I want to run through such an easy thing to do but wanted to document it nonetheless. Setting a Group Policy to have a shiny new Veeam background on all your domain machines. (obliviously you don’t have to have the Veeam wallpapers)

I as many of my visitors have their own home lab or are leveraging a public cloud for their lab purposes. I have just spent my Monday going through my home lab and have upgraded all my servers to Windows Server 2016 and I have also updated all my Veeam components to the latest version 9.5.

When I rebuilt this lab a few months back I never got around to adding the custom Veeam desktop images to each server, so decided to look at how easy this would be to deploy into a group policy so that all domain added machines would get a nice Veeam logo.

Open Group Policy Management on any domain joined machine you have.

For those not familiar with Group Policy Management the opening console will look like this. This tree will show your domains.

 

Depending on where you want this wallpaper policy to hit in terms of which machines you want it to appear on will determine where in the tree you select and place the new GPO accordingly.

 

For the purposes of my lab I want to create it at the very top so that all my domain joined machines will inherit this policy. Go ahead and name it something relevant to the task in hand.

Once created this is a blank GPO awaiting the customisation you wish to add, as you can see it sits at the top of the tree just underneath that Default Domain Policy (even in a lab I would suggest not tampering with this GPO and always start a new one)

We then want to jump in and edit this GPO with the Windows Desktop configuration we desire so it’s a right click and edit.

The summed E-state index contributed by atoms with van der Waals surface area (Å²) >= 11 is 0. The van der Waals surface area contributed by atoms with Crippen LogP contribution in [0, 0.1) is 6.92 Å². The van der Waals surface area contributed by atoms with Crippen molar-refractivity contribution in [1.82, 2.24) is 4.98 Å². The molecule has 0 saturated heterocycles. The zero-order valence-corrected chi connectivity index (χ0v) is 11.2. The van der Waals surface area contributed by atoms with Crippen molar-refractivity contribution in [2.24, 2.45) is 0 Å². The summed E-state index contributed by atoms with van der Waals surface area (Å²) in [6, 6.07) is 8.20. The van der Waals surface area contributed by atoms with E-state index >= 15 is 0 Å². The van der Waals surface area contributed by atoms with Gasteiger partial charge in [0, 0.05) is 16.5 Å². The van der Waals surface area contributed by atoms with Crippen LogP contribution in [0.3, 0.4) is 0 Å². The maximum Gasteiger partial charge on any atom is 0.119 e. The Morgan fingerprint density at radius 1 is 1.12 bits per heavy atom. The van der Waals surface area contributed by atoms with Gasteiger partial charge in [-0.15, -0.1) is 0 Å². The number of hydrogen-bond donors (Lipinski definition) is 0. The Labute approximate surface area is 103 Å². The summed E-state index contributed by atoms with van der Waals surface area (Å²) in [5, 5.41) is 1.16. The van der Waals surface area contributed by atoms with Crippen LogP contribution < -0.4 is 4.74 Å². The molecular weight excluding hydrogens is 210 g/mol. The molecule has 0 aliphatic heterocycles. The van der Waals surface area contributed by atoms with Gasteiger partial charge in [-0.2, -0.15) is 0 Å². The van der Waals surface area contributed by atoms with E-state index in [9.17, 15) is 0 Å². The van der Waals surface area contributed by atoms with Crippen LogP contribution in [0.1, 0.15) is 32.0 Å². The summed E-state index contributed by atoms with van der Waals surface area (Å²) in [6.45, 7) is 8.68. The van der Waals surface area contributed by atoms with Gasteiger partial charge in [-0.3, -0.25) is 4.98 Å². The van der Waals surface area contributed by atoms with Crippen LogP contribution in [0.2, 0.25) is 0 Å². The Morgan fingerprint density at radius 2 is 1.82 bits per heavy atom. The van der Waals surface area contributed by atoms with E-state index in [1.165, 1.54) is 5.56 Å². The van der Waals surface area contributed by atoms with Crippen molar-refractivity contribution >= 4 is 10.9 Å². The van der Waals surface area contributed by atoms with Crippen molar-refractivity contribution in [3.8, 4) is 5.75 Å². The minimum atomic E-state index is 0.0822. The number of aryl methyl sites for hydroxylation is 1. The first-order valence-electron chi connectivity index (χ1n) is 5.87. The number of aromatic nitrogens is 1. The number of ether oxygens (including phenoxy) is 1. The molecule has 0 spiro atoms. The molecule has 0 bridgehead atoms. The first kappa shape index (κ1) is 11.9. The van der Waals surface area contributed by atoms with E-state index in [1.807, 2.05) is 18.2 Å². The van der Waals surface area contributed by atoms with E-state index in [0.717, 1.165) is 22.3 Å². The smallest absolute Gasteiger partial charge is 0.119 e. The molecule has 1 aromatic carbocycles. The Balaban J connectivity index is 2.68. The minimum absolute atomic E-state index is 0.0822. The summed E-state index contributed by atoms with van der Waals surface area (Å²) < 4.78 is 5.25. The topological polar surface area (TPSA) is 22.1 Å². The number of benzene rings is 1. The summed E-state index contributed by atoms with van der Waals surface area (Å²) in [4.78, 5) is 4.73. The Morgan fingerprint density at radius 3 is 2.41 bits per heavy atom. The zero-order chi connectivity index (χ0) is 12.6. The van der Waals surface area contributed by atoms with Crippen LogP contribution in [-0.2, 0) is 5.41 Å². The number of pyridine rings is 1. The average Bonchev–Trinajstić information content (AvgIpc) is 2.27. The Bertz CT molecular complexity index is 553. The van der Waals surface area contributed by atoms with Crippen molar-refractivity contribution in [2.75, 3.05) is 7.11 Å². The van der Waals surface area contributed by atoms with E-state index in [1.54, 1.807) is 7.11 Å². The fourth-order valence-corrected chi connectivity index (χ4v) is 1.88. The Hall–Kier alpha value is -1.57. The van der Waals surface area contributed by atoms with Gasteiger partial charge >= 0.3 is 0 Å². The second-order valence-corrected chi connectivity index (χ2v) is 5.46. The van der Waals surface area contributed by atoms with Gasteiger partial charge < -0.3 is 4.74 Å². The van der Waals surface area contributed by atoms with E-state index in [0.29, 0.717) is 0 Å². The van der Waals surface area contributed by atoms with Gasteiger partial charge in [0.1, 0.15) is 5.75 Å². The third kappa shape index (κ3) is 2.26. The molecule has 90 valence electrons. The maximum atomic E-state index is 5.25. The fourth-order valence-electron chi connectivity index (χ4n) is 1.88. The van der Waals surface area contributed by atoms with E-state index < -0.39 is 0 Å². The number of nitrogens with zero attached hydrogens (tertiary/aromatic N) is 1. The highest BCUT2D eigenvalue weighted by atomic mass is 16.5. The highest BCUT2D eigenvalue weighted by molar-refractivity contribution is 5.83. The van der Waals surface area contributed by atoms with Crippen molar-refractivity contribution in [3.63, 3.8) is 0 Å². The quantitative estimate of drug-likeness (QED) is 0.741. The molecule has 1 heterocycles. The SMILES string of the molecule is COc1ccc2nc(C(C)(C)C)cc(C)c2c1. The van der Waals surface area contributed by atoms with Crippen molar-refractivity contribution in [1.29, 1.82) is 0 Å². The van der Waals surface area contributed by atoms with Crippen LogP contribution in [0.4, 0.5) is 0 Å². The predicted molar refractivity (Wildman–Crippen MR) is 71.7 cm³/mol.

Next up navigate down through the tree as seen in the screen shot below. Expand User Configuration, expand Administrative Templates, expand Desktop, and then click Desktop. In the details pane, double-click Desktop Wallpaper.

You will next be faced with a configuration screen like the one below. The key parts here are the “Enabled” radio button to enable this setting and the options section where you can specify the location of your wallpaper. (on a side note I am looking at how multiple wallpapers can be entered here so you can have multiple different looks to different servers) The final thing worth mentioning because it has got so much better over the years from Microsoft is the Help, explaining in brief what this setting does.

 

Once configured you should have something that resembles this.

Now you will want to test that this has worked, simply log one of your domain joined machines off.

Finally log back in to find that your new wallpaper is now displayed on the machines desktop.

GitHub Repo – I also want to add a link here for the repository of Veeam wallpapers – https://github.com/MichaelCade/Veeam-Wallpapers

A very simple post and very picture orientated but hopefully this walk-through will help someone in their home lab or day to day admin work, as always please leave any feedback with me on Twitter @MichaelCade1

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